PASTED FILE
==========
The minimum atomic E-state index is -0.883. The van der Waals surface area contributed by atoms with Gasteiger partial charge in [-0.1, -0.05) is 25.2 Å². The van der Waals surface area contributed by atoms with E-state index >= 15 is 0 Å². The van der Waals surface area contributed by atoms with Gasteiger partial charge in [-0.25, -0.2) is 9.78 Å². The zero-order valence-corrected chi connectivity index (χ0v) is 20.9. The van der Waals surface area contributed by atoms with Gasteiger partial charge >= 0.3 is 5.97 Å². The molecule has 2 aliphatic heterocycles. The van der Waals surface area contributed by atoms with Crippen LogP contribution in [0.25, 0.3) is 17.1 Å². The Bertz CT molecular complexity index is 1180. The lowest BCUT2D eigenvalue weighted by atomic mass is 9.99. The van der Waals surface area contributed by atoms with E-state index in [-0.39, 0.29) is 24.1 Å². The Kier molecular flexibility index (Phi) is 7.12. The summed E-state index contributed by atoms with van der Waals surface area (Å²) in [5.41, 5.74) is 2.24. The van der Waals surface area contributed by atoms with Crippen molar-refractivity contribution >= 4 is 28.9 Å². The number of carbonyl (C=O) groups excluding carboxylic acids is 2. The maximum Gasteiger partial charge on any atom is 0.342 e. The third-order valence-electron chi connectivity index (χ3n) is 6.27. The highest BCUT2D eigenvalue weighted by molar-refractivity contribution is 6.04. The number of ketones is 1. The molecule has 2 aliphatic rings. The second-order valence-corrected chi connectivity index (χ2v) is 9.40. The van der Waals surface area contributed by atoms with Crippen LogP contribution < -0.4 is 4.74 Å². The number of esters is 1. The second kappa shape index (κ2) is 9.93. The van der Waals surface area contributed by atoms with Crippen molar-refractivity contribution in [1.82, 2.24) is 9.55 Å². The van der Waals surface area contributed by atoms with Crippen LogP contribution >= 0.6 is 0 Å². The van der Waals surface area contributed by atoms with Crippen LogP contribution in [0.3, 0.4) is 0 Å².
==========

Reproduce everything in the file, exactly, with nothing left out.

The minimum atomic E-state index is -0.883. The van der Waals surface area contributed by atoms with Gasteiger partial charge in [-0.1, -0.05) is 25.2 Å². The van der Waals surface area contributed by atoms with E-state index >= 15 is 0 Å². The van der Waals surface area contributed by atoms with Gasteiger partial charge in [-0.25, -0.2) is 9.78 Å². The zero-order valence-corrected chi connectivity index (χ0v) is 20.9. The van der Waals surface area contributed by atoms with Gasteiger partial charge >= 0.3 is 5.97 Å². The molecule has 2 aliphatic heterocycles. The van der Waals surface area contributed by atoms with Crippen LogP contribution in [0.25, 0.3) is 17.1 Å². The Bertz CT molecular complexity index is 1180. The lowest BCUT2D eigenvalue weighted by atomic mass is 9.99. The van der Waals surface area contributed by atoms with E-state index in [-0.39, 0.29) is 24.1 Å². The Kier molecular flexibility index (Phi) is 7.12. The summed E-state index contributed by atoms with van der Waals surface area (Å²) in [5.41, 5.74) is 2.24. The van der Waals surface area contributed by atoms with Crippen molar-refractivity contribution >= 4 is 28.9 Å². The number of carbonyl (C=O) groups excluding carboxylic acids is 2. The maximum Gasteiger partial charge on any atom is 0.342 e. The third-order valence-electron chi connectivity index (χ3n) is 6.27. The highest BCUT2D eigenvalue weighted by molar-refractivity contribution is 6.04. The number of ketones is 1. The molecule has 2 aliphatic rings. The second-order valence-corrected chi connectivity index (χ2v) is 9.40. The van der Waals surface area contributed by atoms with Crippen LogP contribution < -0.4 is 4.74 Å². The number of esters is 1. The second kappa shape index (κ2) is 9.93. The van der Waals surface area contributed by atoms with Crippen molar-refractivity contribution in [1.82, 2.24) is 9.55 Å². The van der Waals surface area contributed by atoms with Crippen LogP contribution >= 0.6 is 0 Å². The van der Waals surface area contributed by atoms with Crippen LogP contribution in [0.3, 0.4) is 0 Å².